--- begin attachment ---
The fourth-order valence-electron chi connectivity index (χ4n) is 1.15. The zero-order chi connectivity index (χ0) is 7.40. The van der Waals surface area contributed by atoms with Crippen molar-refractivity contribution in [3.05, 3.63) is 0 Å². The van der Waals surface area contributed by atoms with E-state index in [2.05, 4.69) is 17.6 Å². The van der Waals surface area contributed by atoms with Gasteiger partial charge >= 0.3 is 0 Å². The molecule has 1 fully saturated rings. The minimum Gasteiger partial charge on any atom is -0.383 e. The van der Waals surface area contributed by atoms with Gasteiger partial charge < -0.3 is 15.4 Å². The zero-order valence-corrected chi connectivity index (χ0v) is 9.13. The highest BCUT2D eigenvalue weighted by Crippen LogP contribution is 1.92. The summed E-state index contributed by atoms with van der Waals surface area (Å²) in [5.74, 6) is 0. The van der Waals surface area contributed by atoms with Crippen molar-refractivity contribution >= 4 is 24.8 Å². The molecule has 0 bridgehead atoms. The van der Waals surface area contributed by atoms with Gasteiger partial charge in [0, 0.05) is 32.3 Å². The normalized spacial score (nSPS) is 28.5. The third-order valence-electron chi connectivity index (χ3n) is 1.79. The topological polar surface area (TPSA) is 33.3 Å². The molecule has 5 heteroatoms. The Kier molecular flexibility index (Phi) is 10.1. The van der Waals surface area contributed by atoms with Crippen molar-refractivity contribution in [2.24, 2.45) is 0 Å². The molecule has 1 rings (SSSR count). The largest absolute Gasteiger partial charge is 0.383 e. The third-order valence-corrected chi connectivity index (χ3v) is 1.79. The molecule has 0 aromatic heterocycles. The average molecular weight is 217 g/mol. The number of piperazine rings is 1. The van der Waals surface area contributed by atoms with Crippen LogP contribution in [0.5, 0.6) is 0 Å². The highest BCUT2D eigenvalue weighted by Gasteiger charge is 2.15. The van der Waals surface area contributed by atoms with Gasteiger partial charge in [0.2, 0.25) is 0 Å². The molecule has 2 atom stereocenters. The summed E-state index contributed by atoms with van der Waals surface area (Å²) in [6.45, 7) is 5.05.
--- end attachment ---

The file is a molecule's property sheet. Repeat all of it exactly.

The fourth-order valence-electron chi connectivity index (χ4n) is 1.15. The zero-order chi connectivity index (χ0) is 7.40. The van der Waals surface area contributed by atoms with Crippen molar-refractivity contribution in [3.05, 3.63) is 0 Å². The van der Waals surface area contributed by atoms with E-state index in [2.05, 4.69) is 17.6 Å². The van der Waals surface area contributed by atoms with Gasteiger partial charge >= 0.3 is 0 Å². The molecule has 1 fully saturated rings. The minimum Gasteiger partial charge on any atom is -0.383 e. The van der Waals surface area contributed by atoms with Gasteiger partial charge < -0.3 is 15.4 Å². The zero-order valence-corrected chi connectivity index (χ0v) is 9.13. The highest BCUT2D eigenvalue weighted by Crippen LogP contribution is 1.92. The summed E-state index contributed by atoms with van der Waals surface area (Å²) in [5.74, 6) is 0. The van der Waals surface area contributed by atoms with Crippen molar-refractivity contribution >= 4 is 24.8 Å². The molecule has 0 bridgehead atoms. The van der Waals surface area contributed by atoms with Gasteiger partial charge in [0, 0.05) is 32.3 Å². The normalized spacial score (nSPS) is 28.5. The third-order valence-electron chi connectivity index (χ3n) is 1.79. The topological polar surface area (TPSA) is 33.3 Å². The molecule has 5 heteroatoms. The Kier molecular flexibility index (Phi) is 10.1. The van der Waals surface area contributed by atoms with Crippen molar-refractivity contribution in [2.24, 2.45) is 0 Å². The molecule has 1 rings (SSSR count). The largest absolute Gasteiger partial charge is 0.383 e. The third-order valence-corrected chi connectivity index (χ3v) is 1.79. The molecule has 0 aromatic heterocycles. The average molecular weight is 217 g/mol. The number of piperazine rings is 1. The van der Waals surface area contributed by atoms with Crippen LogP contribution in [0.5, 0.6) is 0 Å². The highest BCUT2D eigenvalue weighted by Gasteiger charge is 2.15. The van der Waals surface area contributed by atoms with Gasteiger partial charge in [0.2, 0.25) is 0 Å². The molecule has 2 atom stereocenters. The summed E-state index contributed by atoms with van der Waals surface area (Å²) in [6.45, 7) is 5.05.